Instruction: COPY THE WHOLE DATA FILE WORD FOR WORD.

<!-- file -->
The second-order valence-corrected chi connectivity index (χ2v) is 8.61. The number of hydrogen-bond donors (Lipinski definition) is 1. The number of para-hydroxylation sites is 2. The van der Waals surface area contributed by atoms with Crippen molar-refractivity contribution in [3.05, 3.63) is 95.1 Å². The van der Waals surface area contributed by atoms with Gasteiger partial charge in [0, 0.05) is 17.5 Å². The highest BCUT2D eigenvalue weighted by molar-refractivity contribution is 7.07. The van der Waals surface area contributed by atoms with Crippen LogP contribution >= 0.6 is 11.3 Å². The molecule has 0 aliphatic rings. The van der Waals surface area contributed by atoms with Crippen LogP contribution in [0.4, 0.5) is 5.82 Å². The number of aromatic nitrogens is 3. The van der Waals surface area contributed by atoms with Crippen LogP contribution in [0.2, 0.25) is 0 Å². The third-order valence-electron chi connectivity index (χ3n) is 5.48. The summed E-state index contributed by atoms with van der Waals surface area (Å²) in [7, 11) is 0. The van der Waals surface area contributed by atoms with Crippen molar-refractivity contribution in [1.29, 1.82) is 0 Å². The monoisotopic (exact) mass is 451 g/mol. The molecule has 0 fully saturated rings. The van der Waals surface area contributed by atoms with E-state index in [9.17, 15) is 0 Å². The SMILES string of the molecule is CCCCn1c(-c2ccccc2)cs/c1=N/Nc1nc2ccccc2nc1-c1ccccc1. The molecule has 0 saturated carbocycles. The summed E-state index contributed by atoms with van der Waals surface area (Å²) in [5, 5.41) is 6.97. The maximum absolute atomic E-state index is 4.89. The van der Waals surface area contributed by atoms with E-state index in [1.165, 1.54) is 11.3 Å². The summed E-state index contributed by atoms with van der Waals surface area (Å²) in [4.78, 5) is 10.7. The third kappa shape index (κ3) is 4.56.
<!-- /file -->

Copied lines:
The second-order valence-corrected chi connectivity index (χ2v) is 8.61. The number of hydrogen-bond donors (Lipinski definition) is 1. The number of para-hydroxylation sites is 2. The van der Waals surface area contributed by atoms with Crippen molar-refractivity contribution in [3.05, 3.63) is 95.1 Å². The van der Waals surface area contributed by atoms with Gasteiger partial charge in [0, 0.05) is 17.5 Å². The highest BCUT2D eigenvalue weighted by molar-refractivity contribution is 7.07. The van der Waals surface area contributed by atoms with Crippen LogP contribution >= 0.6 is 11.3 Å². The molecule has 0 aliphatic rings. The van der Waals surface area contributed by atoms with Crippen LogP contribution in [0.4, 0.5) is 5.82 Å². The number of aromatic nitrogens is 3. The van der Waals surface area contributed by atoms with Crippen LogP contribution in [0.2, 0.25) is 0 Å². The third-order valence-electron chi connectivity index (χ3n) is 5.48. The summed E-state index contributed by atoms with van der Waals surface area (Å²) in [7, 11) is 0. The van der Waals surface area contributed by atoms with Crippen molar-refractivity contribution in [1.29, 1.82) is 0 Å². The monoisotopic (exact) mass is 451 g/mol. The molecule has 0 fully saturated rings. The van der Waals surface area contributed by atoms with E-state index in [9.17, 15) is 0 Å². The SMILES string of the molecule is CCCCn1c(-c2ccccc2)cs/c1=N/Nc1nc2ccccc2nc1-c1ccccc1. The molecule has 0 saturated carbocycles. The summed E-state index contributed by atoms with van der Waals surface area (Å²) in [5, 5.41) is 6.97. The maximum absolute atomic E-state index is 4.89. The van der Waals surface area contributed by atoms with E-state index in [1.165, 1.54) is 11.3 Å². The summed E-state index contributed by atoms with van der Waals surface area (Å²) in [4.78, 5) is 10.7. The third kappa shape index (κ3) is 4.56.